Preheat the oven to 17o°C. Put the chocolate and butter in a heatproof bowl of a saucepan of simmering water (be sure not to let the base of the bowl touch the water). Stir occasionally until melted and incorporated.
Remove from the hear. Add the sugar and mix in well, followed by the flour and the cocoa powder. Stir in the eggs. Grate the zest of the second orange, and pop in with a handful rosemary trimmings, and stir into the brownie mix.
Spoon the mixture into a prepared baking tray with baking parchment. I used a square tin (23cm x 23cm x 5cm) for mine. Partially bake in the preheated oven for 15 minutes, the remove from the oven and add the crystallised orange slices. Place back in the oven and bake for a further 20 minutes. Leave to cool completely before removing before removing from the tray.
Rose petal and pistachio cakevegetarian; serves 10
Bottled rose water and dried rose are incredibly exciting ingredients. I bought them about a year a go for a mere couple of pounds from an International food supermarket, and they’ve been a little neglected at the back of my cupboard, amongst the things I told myself I’d always get round to using. And once I practised this recipe to perfection, they were all gone.
225g baking butter, softened to room temperature (I am forever loyal to stork)
225g caster sugar
225g self-raising flour
2 large free-range eggs
1 tbsp rose water
40g unsalted pistachio kernels, chopped
For the icing:
125g sifted icing sugar
2 tsp rose water
2 tbsp warm water
1/2 tsp pink food colouring
40g unsalted pistachio kernels, chopped
Dried rose petals (optional)
Pre-heat the oven to 170°C and prepare a non-stick loaf tin with baking parchment or butter.
In a mixing bowl, cream together the baking butter and caster sugar. Gradually sift in the self-raising flour, add the eggs one at a time, and combine well.
Stir in the rose water and pistachios so the flavours are evenly distributed through the cake mix.
Pour the mix into the loaf tin, and even out the surface with a spatular. Bake in the oven for 50 minutes, or until a knife through the centre comes out clean.
Once cooled take the cake out of the tin. Create the icing by combining the sugar with rose water, warm water and pink food colouring. Smoother the top of the cake with it. Sprinkle on pistachio kernels, and dried rose petals if you’re feeling decadent.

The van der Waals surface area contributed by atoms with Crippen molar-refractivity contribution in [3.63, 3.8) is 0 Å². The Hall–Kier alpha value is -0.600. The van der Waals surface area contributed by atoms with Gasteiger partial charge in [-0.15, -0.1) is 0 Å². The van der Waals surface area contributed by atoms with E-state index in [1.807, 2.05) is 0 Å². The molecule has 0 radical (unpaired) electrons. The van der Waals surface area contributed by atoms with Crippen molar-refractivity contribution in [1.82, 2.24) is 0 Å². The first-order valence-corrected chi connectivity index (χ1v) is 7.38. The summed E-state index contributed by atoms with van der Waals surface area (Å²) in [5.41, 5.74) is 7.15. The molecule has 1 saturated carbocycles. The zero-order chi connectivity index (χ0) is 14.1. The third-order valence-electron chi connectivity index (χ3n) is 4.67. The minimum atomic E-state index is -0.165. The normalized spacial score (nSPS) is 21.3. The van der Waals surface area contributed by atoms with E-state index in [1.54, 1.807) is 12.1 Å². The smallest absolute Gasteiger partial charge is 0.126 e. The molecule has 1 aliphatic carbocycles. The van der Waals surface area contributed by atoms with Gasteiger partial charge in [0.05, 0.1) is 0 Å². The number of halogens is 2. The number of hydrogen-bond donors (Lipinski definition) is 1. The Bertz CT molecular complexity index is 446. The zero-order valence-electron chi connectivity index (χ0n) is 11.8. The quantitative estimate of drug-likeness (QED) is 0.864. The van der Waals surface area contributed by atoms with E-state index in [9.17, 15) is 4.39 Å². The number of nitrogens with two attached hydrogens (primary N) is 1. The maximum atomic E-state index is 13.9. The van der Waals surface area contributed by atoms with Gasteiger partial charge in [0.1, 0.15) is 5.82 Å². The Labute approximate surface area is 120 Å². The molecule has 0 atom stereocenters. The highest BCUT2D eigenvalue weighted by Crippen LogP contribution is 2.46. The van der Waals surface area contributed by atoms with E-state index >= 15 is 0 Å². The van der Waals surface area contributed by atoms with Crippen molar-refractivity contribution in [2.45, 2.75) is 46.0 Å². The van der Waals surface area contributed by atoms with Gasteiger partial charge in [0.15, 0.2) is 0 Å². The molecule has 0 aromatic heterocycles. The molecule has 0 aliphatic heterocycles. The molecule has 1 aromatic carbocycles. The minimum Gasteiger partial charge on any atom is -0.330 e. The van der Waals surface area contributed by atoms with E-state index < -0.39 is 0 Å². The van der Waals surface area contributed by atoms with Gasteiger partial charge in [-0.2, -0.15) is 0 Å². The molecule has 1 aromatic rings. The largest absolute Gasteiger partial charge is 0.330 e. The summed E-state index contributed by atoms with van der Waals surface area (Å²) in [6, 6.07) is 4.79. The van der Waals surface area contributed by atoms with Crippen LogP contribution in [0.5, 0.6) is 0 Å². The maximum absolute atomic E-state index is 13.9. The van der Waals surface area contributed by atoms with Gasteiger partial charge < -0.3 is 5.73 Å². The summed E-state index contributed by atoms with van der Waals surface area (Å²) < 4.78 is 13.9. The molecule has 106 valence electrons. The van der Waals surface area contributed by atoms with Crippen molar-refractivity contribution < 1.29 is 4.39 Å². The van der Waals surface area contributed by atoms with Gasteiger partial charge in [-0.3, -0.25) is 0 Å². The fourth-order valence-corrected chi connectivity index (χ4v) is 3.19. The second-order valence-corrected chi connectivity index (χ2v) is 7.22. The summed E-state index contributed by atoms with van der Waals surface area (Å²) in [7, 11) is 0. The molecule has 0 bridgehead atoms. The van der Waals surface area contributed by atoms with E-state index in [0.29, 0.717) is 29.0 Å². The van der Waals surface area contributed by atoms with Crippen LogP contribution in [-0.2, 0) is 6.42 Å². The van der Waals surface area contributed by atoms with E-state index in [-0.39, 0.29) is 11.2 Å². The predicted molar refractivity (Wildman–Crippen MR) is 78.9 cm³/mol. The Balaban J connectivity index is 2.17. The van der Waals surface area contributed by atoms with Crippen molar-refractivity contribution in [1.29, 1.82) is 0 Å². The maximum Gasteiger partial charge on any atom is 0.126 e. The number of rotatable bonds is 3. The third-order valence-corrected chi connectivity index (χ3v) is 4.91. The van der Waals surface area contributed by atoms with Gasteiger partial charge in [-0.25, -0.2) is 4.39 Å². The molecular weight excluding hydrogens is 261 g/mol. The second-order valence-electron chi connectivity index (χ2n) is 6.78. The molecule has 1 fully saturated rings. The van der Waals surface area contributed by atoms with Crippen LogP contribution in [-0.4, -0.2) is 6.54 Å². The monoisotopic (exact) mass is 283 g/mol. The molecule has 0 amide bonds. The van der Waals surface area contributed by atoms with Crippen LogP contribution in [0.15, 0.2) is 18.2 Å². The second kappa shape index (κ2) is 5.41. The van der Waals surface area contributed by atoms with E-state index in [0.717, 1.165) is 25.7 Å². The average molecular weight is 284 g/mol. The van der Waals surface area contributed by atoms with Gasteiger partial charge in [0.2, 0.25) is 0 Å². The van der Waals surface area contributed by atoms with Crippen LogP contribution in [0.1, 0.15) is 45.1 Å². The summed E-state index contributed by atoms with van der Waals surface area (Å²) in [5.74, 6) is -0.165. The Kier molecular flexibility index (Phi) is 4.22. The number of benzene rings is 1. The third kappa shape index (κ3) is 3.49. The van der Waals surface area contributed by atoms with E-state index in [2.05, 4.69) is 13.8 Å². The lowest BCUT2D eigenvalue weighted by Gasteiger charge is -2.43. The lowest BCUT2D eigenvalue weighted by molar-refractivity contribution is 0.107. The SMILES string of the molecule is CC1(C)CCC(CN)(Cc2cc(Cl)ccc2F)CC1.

No 1 Polsloe café – the clue is in the title and the address – they’re No 1 at delivering high quality food, No 1 for aesthetic, No 1 for value.
They faced me with a challenge: to get through three of their vegetarian breakfasts, one strawberry ice cream milkshake, a flat white and a cappuccino. Suffice to say, I was waddling to my 12pm lecture after.
I had been to this café back in 2014, but since it changed hands in August 2015, the aesthetic and vibe of the dainty space has gone from strength to strength. Decorated in makeshift cacti botanical bowls, fairy lights, plant wall hangings, and giant flowers floating from the ceiling; all I’m thinking about whilst waiting for my breakfast is how I wish I had the creative juices of the café’s trendy yet modest owner, Becky.
Processed with VSCO with g3 preset
Processed with VSCO with c1 preset
The space also boasts connections with Devonshire artists. Illustrative artist Elise who runs Skelliton illustration, has currently got a table of gorgeously designed goods up for sale there. The menus are designed by artist George Goodwin, who goes by the title ‘Omg I drawed it’ – and I’m looking at his art on the walls thinking Omg I WISH I drew that. But fear not, George’s drawings are available to purchase so you can bring home a little bit of that No 1 Polsloe aesthetic.
After feeling a little jealous of all these creative types, the food arrives, and the pressure is on to do all this beautiful food justice through my little iPhone camera.
Becky’s team have given me a platter featuring: their special smashed avocado and poached eggs on thick-sliced bread, with lime, chilli, and dill; a vegetarian, avocado aficionado version of eggs royale; and, buttermilk pancakes with honey, banana and Greek yoghurt.
Smashed avo & pouched eggs with lime, dill & chilli
Vegetarian eggs royale
The combination of lime, chilli, and dill with avocado tastes sensational. The hollandaise sauce poured over the eggs, avocado slices and warm muffins is absolutely perfect. I used the pancakes, accompanied by the strawberry ice cream milkshake, as my desert to the breakfast trio – they have clearly mastered their pancake batter recipe. After sampling all of these, I cannot help but think I would be over the moon to receive this in a highflying hotel. Yet, a brunch here will only set you back £6 at the most.
It’s all the thoughtful finishing touches which makes this eatery so great. Everyone is considered – from the meat-eaters, to the vegans, to the gluten-free customers. I truly appreciate seeing a restaurant also fully supportive of local businesses, such as using Exe Coffee Roasters to supply its beans, and KB Eats’ spectacular cakes to stock the counter.
No.1 Polsloe does not stop at brunch – it’s open for lunch and into the evening for pizza and cocktails. It’s now available to be hired out for private parties too.
pretzels, bagels, bratwurst, currywurst…and erm, more currywurst
To make my flight €100 cheaper, I stopped off in Berlin for a few days before heading back to London. I found that Berlin had few concrete, fundamental dishes and ingredients that sets it aside from the rest of Europe. The capital certainly has the rest of Germany’s predilection for meat, particularly sausages. But, I was disappointed I couldn’t try the dish most ranted and raved about – that is bratwurst sausage with curry toppings, or ‘currywurst’ – because of dietary requirements. There’s even a museum dedicated to the phenomenon that is ‘currywurst’.